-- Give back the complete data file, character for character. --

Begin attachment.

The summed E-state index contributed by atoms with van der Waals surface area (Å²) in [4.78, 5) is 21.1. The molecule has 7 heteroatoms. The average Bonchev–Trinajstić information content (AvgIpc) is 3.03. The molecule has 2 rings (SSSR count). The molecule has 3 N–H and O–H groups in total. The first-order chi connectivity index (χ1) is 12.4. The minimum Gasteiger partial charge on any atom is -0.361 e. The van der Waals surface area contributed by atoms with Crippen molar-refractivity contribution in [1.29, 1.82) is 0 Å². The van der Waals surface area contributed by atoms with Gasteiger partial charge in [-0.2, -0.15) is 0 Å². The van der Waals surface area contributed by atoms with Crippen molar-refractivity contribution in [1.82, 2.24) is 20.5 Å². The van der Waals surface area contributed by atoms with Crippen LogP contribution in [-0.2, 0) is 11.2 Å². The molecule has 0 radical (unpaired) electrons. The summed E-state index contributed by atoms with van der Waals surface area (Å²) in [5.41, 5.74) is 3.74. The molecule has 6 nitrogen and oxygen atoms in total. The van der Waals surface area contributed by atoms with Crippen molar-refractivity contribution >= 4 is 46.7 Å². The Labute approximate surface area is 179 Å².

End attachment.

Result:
The summed E-state index contributed by atoms with van der Waals surface area (Å²) in [4.78, 5) is 21.1. The molecule has 7 heteroatoms. The average Bonchev–Trinajstić information content (AvgIpc) is 3.03. The molecule has 2 rings (SSSR count). The molecule has 3 N–H and O–H groups in total. The first-order chi connectivity index (χ1) is 12.4. The minimum Gasteiger partial charge on any atom is -0.361 e. The van der Waals surface area contributed by atoms with Crippen molar-refractivity contribution in [1.29, 1.82) is 0 Å². The van der Waals surface area contributed by atoms with Gasteiger partial charge in [-0.2, -0.15) is 0 Å². The van der Waals surface area contributed by atoms with Crippen molar-refractivity contribution in [1.82, 2.24) is 20.5 Å². The van der Waals surface area contributed by atoms with Crippen LogP contribution in [-0.2, 0) is 11.2 Å². The molecule has 0 radical (unpaired) electrons. The summed E-state index contributed by atoms with van der Waals surface area (Å²) in [5.41, 5.74) is 3.74. The molecule has 6 nitrogen and oxygen atoms in total. The van der Waals surface area contributed by atoms with Crippen molar-refractivity contribution >= 4 is 46.7 Å². The Labute approximate surface area is 179 Å².